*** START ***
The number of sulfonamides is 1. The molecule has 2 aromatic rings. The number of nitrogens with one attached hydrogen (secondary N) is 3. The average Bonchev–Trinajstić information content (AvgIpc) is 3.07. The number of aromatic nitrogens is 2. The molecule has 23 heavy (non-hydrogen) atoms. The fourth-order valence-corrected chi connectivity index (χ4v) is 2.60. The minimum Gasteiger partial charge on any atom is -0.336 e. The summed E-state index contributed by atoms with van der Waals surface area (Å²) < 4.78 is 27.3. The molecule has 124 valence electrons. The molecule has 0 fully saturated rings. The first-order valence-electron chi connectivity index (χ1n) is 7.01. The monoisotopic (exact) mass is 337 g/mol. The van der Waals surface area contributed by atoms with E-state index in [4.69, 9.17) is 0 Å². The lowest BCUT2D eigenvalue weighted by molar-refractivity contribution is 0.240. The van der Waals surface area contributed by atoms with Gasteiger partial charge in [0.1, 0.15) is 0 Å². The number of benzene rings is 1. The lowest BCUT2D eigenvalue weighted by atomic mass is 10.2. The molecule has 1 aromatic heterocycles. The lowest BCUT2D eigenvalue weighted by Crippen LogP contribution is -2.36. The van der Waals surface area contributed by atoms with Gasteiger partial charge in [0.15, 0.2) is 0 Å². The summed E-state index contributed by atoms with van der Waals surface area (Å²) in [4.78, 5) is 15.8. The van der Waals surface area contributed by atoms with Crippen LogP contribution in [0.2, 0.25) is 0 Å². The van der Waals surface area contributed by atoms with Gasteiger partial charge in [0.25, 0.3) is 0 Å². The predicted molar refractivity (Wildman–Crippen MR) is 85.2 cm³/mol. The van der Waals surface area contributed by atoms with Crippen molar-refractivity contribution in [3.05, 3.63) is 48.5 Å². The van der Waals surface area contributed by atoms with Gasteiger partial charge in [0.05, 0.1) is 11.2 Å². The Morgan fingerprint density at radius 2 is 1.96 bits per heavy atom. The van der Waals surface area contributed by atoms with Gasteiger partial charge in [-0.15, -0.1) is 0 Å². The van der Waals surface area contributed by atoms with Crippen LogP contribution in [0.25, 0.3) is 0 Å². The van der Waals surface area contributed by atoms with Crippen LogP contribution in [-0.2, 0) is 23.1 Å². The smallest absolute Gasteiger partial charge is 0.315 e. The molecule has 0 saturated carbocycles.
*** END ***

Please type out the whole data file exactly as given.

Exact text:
The number of sulfonamides is 1. The molecule has 2 aromatic rings. The number of nitrogens with one attached hydrogen (secondary N) is 3. The average Bonchev–Trinajstić information content (AvgIpc) is 3.07. The number of aromatic nitrogens is 2. The molecule has 23 heavy (non-hydrogen) atoms. The fourth-order valence-corrected chi connectivity index (χ4v) is 2.60. The minimum Gasteiger partial charge on any atom is -0.336 e. The summed E-state index contributed by atoms with van der Waals surface area (Å²) < 4.78 is 27.3. The molecule has 124 valence electrons. The molecule has 0 fully saturated rings. The first-order valence-electron chi connectivity index (χ1n) is 7.01. The monoisotopic (exact) mass is 337 g/mol. The van der Waals surface area contributed by atoms with E-state index in [4.69, 9.17) is 0 Å². The lowest BCUT2D eigenvalue weighted by molar-refractivity contribution is 0.240. The van der Waals surface area contributed by atoms with Gasteiger partial charge in [0.1, 0.15) is 0 Å². The number of benzene rings is 1. The lowest BCUT2D eigenvalue weighted by atomic mass is 10.2. The molecule has 1 aromatic heterocycles. The lowest BCUT2D eigenvalue weighted by Crippen LogP contribution is -2.36. The van der Waals surface area contributed by atoms with Gasteiger partial charge in [0.15, 0.2) is 0 Å². The summed E-state index contributed by atoms with van der Waals surface area (Å²) in [4.78, 5) is 15.8. The van der Waals surface area contributed by atoms with Crippen LogP contribution in [0.2, 0.25) is 0 Å². The van der Waals surface area contributed by atoms with Gasteiger partial charge in [0.25, 0.3) is 0 Å². The predicted molar refractivity (Wildman–Crippen MR) is 85.2 cm³/mol. The van der Waals surface area contributed by atoms with Crippen molar-refractivity contribution in [3.05, 3.63) is 48.5 Å². The van der Waals surface area contributed by atoms with Gasteiger partial charge in [0.05, 0.1) is 11.2 Å². The Morgan fingerprint density at radius 2 is 1.96 bits per heavy atom. The van der Waals surface area contributed by atoms with Gasteiger partial charge in [-0.15, -0.1) is 0 Å². The van der Waals surface area contributed by atoms with Crippen LogP contribution in [0.25, 0.3) is 0 Å². The van der Waals surface area contributed by atoms with Crippen LogP contribution in [-0.2, 0) is 23.1 Å². The smallest absolute Gasteiger partial charge is 0.315 e. The molecule has 0 saturated carbocycles.